Once back on the slopes, we had several practice runs of moving our skis from parallel to the wedge position, speeding up and slowing down. We were all starting to feel more comfortable on skis. Thus, we were then ready for the final part of the lesson, which was taking the chairlift to a longer run.
It was here, where Jake continued to demonstrate her expertise, knowing how to give us all different directions based on our individual levels of skill and comfort. On a larger, longer ski run, we learned to turn and control our speed. This was by far the best part of the day, seeing the fruits of a full-day lesson.
Toward the end of our lesson, Jake could tell that my younger son was fading. Her experience with kids told her that it was time to stop before a meltdown happened. But I wasn't ready to be done, which she noticed, and offered to take me up one last time while my husband stayed with the boys. I had a blast following her with faster speed and tighter turns. While not a big deal for someone who knows how to ski, for us on the first day, it felt like quite the accomplishment!
While coming down that last slope, I felt high on life! I had tried something new and loved every minute of it. I never felt intimidated or embarrassed. Instead, it was all about going at our own pace and having fun. I can’t wait for next time when I hope to take another lesson to refine my beginner ski skills and develop new skills.
Meanwhile, see some of my tips below for first-time skiers.
What type of lesson should I take?
A private family lesson is a great value. You can gather a group of up to 6 people and have the personalized attention of the instructor all to yourself. Plus, you get to skip the lines, and have a reserved table at lunch, which we enjoyed atop the mountain at Zephyr Lodge. Bonus points: Ending the day back inside the warmth of the Adventure, Guiding and Learning Center with a complimentary glass of champagne and hot chocolate for the kids. The biggest perk, however, was Jake, who expertly managed our needs and skill level all day, while making us feel comfortable and safe.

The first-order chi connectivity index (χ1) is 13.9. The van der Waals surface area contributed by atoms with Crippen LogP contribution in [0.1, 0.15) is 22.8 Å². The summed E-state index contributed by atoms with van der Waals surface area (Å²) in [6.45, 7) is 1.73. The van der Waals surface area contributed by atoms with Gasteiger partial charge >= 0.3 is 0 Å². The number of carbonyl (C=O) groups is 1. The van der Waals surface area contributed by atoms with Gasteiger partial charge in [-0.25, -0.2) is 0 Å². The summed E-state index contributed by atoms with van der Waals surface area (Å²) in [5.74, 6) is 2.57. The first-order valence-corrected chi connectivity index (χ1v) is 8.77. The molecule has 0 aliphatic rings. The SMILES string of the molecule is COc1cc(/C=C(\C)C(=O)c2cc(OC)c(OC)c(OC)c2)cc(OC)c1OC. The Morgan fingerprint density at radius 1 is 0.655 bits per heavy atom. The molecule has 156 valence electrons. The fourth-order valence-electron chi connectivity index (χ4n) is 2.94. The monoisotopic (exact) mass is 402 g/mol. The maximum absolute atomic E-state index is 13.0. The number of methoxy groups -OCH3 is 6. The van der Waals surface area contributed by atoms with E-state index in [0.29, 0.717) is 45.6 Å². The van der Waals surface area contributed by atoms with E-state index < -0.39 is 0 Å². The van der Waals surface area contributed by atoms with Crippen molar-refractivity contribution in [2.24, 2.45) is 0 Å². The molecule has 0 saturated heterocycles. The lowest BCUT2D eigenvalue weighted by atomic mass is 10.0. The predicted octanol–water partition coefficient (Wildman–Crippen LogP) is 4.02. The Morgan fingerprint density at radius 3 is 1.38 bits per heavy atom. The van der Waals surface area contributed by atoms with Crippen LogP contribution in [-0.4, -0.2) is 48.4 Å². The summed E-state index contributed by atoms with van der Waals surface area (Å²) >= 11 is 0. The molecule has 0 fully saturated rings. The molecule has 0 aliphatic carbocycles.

However, a variety of other lessons exist, including group lessons, kids’ lessons, and advanced lessons for those who want to take their skiing to the next level. When I asked if kids should start with skiing or snowboarding, Jake suggested that skiing is the better option for those smaller legs.
What should I bring to the lesson?
I had no idea what to bring for the day, but the folks at the Adventure, Guiding and Learning Center took care of everything. They helped us decide what to stuff in our pockets for the day and kept our shoes and bags for us. I only carried my phone, credit card, and a protein bar for a snack. I decided to leave behind my big camera and other personal items in my purse, while my kids each carried their ski pass in their pockets.
What should I wear?
We brought snow pants, winter jackets, gloves, and ski goggles from home, while we all rented skis, boots, and helmets from Northstar's equipment rental site. It's important to layer, which we did in addition to wearing thin socks under our boots and leggings under our snow pants. On the day of our lesson, it was a rather warm day, so we often left our coats to the side. Lastly, don’t forget sunscreen.
At the end of the lesson, your instructor can fill in a report card (pictured below) highlighting the accomplishments of the day and indicating each student's level. I also asked my instructor what type of lesson, if any, would be necessary for each of us the next time. Jake also explained to me how families can get the best value on skiing by buying a season pass, including the Tahoe Local Pass, and by buying their own equipment to avoid the on-going expense of rentals.